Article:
And of course, there’s also the fact that with other ‘static’ types of media like books generally do not necessarily require the reader to figure anything on their own. You can if you want to, but it’s not essential, and having that ‘aha’ moment won’t effect the actions of the characters as it will in a video game. As such, spoilers can also ruin that feeling of self-discovery, of piecing together the mystery and solving things on your own.
It’s this unique journey of discovery that many fans wish to preserve for new players.
What the Research Says
All of this, however, is just the feeling of players, their personal reasons for wanting to hide spoilers and encourage new players to go in blind. And it can be quite hard to be objective about one’s feelings.
Spoilers and the effect they have on a person’s enjoyment is a subject that has been studied extensively. However, research has at times shown inconclusive results as to whether spoilers really do completely ‘ruin’ enjoyment. As such, some researchers believe that the effect depends on certain factors such as the nature of the media, the person viewing it, and why they’re viewing it.
In J. E. Rosenbaum and B. K. Johnson’s article Who’s afraid of spoilers? Need for cognition, need for affect, and narrative selection and enjoyment (2016), they hypothesized that a person’s reaction to spoilers depended on what they were trying to get out of the piece of media.
They believed it was around the need for cognition – how much thought and mental energy you want to put into consuming the piece of media. If you’re not looking to put much thought into the media (say, if you’re wanting to watch a comedy movie to laugh at the jokes), being spoiled might not effect you as much as if you’re wanting to put a lot of thought and brainpower into it (say, if you’re wanting to watch a murder mystery and figure out the murderer before the protagonist does).
It’s worth noting that the conclusions to this article was based on studying reactions to TV shows and movies. Little to no formal research has been done on video games specifically.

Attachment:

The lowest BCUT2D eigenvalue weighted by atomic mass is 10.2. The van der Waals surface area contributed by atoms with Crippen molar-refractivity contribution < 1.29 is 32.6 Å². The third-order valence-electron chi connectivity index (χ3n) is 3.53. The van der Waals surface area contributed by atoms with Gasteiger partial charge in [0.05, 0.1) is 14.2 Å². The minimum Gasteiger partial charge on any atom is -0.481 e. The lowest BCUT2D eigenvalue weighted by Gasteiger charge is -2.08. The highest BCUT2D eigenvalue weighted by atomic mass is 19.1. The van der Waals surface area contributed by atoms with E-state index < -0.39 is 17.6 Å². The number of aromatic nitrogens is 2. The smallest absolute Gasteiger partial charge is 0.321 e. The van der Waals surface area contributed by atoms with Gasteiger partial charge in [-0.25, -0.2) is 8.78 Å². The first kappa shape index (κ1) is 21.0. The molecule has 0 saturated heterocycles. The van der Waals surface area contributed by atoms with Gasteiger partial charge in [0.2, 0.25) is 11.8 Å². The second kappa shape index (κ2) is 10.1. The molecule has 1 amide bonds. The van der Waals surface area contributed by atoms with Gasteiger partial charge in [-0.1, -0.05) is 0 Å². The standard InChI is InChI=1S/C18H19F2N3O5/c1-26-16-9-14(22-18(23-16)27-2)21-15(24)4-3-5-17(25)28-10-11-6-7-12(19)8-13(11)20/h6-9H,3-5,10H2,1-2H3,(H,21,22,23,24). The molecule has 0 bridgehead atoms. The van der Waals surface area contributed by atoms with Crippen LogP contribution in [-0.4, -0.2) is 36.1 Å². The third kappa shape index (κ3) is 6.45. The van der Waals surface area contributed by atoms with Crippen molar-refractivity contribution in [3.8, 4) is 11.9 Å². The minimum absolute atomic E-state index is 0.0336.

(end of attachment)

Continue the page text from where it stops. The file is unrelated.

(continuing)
This is crucial, as the medium of a work can effect how spoilers are received. In T. A. Daniel and J. S. Katz’s article Spoilers Affect the Enjoyment of Television Episodes but Not Short Stories (2018), they found that while spoilers could have a negative effect on how viewers enjoyed episodes of a TV show, they didn’t effect people’s enjoyment of short stories. A few possible explanations were given to why, but it seems likely that the different lengths of the media were a factor. A TV show is much longer than a short story, after all.
As such, it seems likely that spoilers for video games would work in a similar manner, with spoilers having a different effect on longer games than shorter ones. However, this wouldn’t be a one-to-one scale with video games, as many very long video games focus more on mechanics than story. If people are playing a game for the joy of playing it, and the story is simply set dressing and not considered important by players, being spoiled might not be quite as bad. This, however, is not the case with Outer Wilds, as although the mechanics may be fun, most players pick it up for the story and exploration elements.